The leftward septal shift, a well-recognized feature of pulmonary hypertension, was used to quantify right ventricular pressure in 16 patients with pulmonary hypertension and 11 control patients, all with normal left ventricular function. Pulmonary pressure was calculated from the tricuspid regurgitation jet and left ventricular pressure was taken by arm cuff measurements. Short-axis echocardiographic images were obtained and the midwall curvatures of the septum and the left ventricular free wall were measured for each frame from end diastole to end systole and averaged. The septal/free-wall curvature ratio (CR) was 0.37 ± 0.19 in the study group compared with 0.79 ± 0.06 in the control group (p < 0.0001). A tight relationship between the CR and the transseptal/transmural pressure ratio (CR = 0.057 + 0.89 × transseptal/transmural pressure ratio; r= 0.98; p < 0.001) was obtained by linear regression. Given the systolic arterial pressure, the pulmonary systolic pressure is given by: systolic arterial pressure × (1.064 – 1.12 × CR). Therefore the CR can be used as a noninvasive index that reflects the level of pulmonary pressure in relationship to the systolic arterial pressure.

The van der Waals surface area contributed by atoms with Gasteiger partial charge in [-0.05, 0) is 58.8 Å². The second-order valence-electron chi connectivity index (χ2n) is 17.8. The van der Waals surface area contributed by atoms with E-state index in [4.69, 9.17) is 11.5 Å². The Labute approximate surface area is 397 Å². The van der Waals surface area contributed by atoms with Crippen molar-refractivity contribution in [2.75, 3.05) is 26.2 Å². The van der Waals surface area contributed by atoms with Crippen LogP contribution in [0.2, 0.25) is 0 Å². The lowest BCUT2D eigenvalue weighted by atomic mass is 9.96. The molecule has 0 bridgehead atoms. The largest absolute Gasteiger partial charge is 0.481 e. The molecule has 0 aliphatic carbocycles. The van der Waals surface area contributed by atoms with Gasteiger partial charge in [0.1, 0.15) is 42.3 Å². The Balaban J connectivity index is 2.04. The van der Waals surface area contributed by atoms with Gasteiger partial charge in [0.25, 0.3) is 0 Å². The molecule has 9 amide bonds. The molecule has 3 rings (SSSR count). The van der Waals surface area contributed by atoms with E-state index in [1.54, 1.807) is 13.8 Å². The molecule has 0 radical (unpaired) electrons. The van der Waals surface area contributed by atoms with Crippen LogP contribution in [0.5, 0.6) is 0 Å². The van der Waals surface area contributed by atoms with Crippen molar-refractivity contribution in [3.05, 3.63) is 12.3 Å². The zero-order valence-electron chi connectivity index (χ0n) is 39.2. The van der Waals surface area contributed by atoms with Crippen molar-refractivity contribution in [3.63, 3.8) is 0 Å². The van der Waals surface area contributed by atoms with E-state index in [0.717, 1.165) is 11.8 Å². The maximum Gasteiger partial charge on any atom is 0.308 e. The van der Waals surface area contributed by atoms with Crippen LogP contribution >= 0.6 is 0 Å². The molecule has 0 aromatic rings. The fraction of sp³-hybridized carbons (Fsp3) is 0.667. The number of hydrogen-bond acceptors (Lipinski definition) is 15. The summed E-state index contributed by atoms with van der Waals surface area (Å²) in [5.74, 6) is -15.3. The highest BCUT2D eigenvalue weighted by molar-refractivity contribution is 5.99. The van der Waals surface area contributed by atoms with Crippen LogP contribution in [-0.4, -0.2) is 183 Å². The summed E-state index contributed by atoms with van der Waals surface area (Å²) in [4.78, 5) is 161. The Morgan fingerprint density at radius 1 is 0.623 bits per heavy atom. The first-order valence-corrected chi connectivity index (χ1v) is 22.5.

|Original language||English (US)|
|Number of pages||9|
|Journal||Journal of the American Society of Echocardiography|
|State||Published - 1994|
ASJC Scopus subject areas
- Radiology Nuclear Medicine and imaging
- Cardiology and Cardiovascular Medicine